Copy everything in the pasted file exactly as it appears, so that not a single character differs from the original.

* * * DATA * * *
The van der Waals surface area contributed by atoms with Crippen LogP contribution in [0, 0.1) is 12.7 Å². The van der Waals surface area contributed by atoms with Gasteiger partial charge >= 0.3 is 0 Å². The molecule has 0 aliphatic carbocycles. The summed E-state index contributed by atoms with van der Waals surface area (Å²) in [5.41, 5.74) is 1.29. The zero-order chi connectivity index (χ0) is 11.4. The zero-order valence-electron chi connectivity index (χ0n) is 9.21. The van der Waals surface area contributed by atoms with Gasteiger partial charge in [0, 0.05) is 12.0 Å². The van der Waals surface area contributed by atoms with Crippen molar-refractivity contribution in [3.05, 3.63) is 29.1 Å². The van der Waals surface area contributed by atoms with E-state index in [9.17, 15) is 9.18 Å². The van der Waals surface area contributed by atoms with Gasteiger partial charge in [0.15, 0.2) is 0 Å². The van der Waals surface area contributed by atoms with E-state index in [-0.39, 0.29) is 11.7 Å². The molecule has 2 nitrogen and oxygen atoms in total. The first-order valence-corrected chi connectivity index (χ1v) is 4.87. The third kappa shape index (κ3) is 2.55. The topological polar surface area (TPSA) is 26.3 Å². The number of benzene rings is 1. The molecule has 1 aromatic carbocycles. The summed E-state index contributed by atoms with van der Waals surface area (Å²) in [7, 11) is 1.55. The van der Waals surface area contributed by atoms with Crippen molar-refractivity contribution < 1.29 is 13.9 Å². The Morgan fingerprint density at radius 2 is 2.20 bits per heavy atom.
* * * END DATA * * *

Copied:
The van der Waals surface area contributed by atoms with Crippen LogP contribution in [0, 0.1) is 12.7 Å². The van der Waals surface area contributed by atoms with Gasteiger partial charge >= 0.3 is 0 Å². The molecule has 0 aliphatic carbocycles. The summed E-state index contributed by atoms with van der Waals surface area (Å²) in [5.41, 5.74) is 1.29. The zero-order chi connectivity index (χ0) is 11.4. The zero-order valence-electron chi connectivity index (χ0n) is 9.21. The van der Waals surface area contributed by atoms with Gasteiger partial charge in [0, 0.05) is 12.0 Å². The van der Waals surface area contributed by atoms with Crippen molar-refractivity contribution in [3.05, 3.63) is 29.1 Å². The van der Waals surface area contributed by atoms with E-state index in [9.17, 15) is 9.18 Å². The van der Waals surface area contributed by atoms with Gasteiger partial charge in [0.15, 0.2) is 0 Å². The van der Waals surface area contributed by atoms with E-state index in [-0.39, 0.29) is 11.7 Å². The molecule has 2 nitrogen and oxygen atoms in total. The first-order valence-corrected chi connectivity index (χ1v) is 4.87. The third kappa shape index (κ3) is 2.55. The topological polar surface area (TPSA) is 26.3 Å². The number of benzene rings is 1. The molecule has 1 aromatic carbocycles. The summed E-state index contributed by atoms with van der Waals surface area (Å²) in [7, 11) is 1.55. The van der Waals surface area contributed by atoms with Crippen molar-refractivity contribution < 1.29 is 13.9 Å². The Morgan fingerprint density at radius 2 is 2.20 bits per heavy atom.